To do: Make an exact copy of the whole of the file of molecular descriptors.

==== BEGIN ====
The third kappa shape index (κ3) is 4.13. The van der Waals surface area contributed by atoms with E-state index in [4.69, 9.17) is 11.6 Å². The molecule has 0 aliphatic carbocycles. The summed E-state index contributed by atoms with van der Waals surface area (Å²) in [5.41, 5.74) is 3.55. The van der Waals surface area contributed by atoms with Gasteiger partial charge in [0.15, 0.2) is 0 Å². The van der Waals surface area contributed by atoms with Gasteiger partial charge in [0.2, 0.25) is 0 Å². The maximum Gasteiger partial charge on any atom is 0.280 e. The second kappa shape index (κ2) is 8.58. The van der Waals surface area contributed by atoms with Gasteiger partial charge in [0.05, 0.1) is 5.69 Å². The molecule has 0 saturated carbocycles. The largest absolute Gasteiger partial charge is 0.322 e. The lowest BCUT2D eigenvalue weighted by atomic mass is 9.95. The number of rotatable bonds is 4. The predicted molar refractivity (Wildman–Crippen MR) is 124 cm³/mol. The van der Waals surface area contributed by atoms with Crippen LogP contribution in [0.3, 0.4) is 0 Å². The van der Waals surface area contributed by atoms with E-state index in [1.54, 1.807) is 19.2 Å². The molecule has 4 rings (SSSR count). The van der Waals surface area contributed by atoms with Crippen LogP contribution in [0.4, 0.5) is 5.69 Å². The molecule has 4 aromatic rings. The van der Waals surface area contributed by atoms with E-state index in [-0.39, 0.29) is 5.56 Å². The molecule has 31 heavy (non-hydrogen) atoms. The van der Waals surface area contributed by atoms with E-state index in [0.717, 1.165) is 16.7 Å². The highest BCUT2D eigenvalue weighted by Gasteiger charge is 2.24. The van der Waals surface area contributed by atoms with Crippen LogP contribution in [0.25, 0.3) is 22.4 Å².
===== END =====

The third kappa shape index (κ3) is 4.13. The van der Waals surface area contributed by atoms with E-state index in [4.69, 9.17) is 11.6 Å². The molecule has 0 aliphatic carbocycles. The summed E-state index contributed by atoms with van der Waals surface area (Å²) in [5.41, 5.74) is 3.55. The van der Waals surface area contributed by atoms with Gasteiger partial charge in [0.15, 0.2) is 0 Å². The van der Waals surface area contributed by atoms with Gasteiger partial charge in [0.2, 0.25) is 0 Å². The maximum Gasteiger partial charge on any atom is 0.280 e. The second kappa shape index (κ2) is 8.58. The van der Waals surface area contributed by atoms with Gasteiger partial charge in [0.05, 0.1) is 5.69 Å². The molecule has 0 saturated carbocycles. The largest absolute Gasteiger partial charge is 0.322 e. The lowest BCUT2D eigenvalue weighted by atomic mass is 9.95. The number of rotatable bonds is 4. The predicted molar refractivity (Wildman–Crippen MR) is 124 cm³/mol. The van der Waals surface area contributed by atoms with Crippen LogP contribution in [0.3, 0.4) is 0 Å². The van der Waals surface area contributed by atoms with E-state index in [1.54, 1.807) is 19.2 Å². The molecule has 4 rings (SSSR count). The van der Waals surface area contributed by atoms with Crippen LogP contribution in [0.4, 0.5) is 5.69 Å². The molecule has 4 aromatic rings. The van der Waals surface area contributed by atoms with E-state index in [-0.39, 0.29) is 5.56 Å². The molecule has 31 heavy (non-hydrogen) atoms. The van der Waals surface area contributed by atoms with E-state index in [0.717, 1.165) is 16.7 Å². The highest BCUT2D eigenvalue weighted by Gasteiger charge is 2.24. The van der Waals surface area contributed by atoms with Crippen LogP contribution in [0.25, 0.3) is 22.4 Å².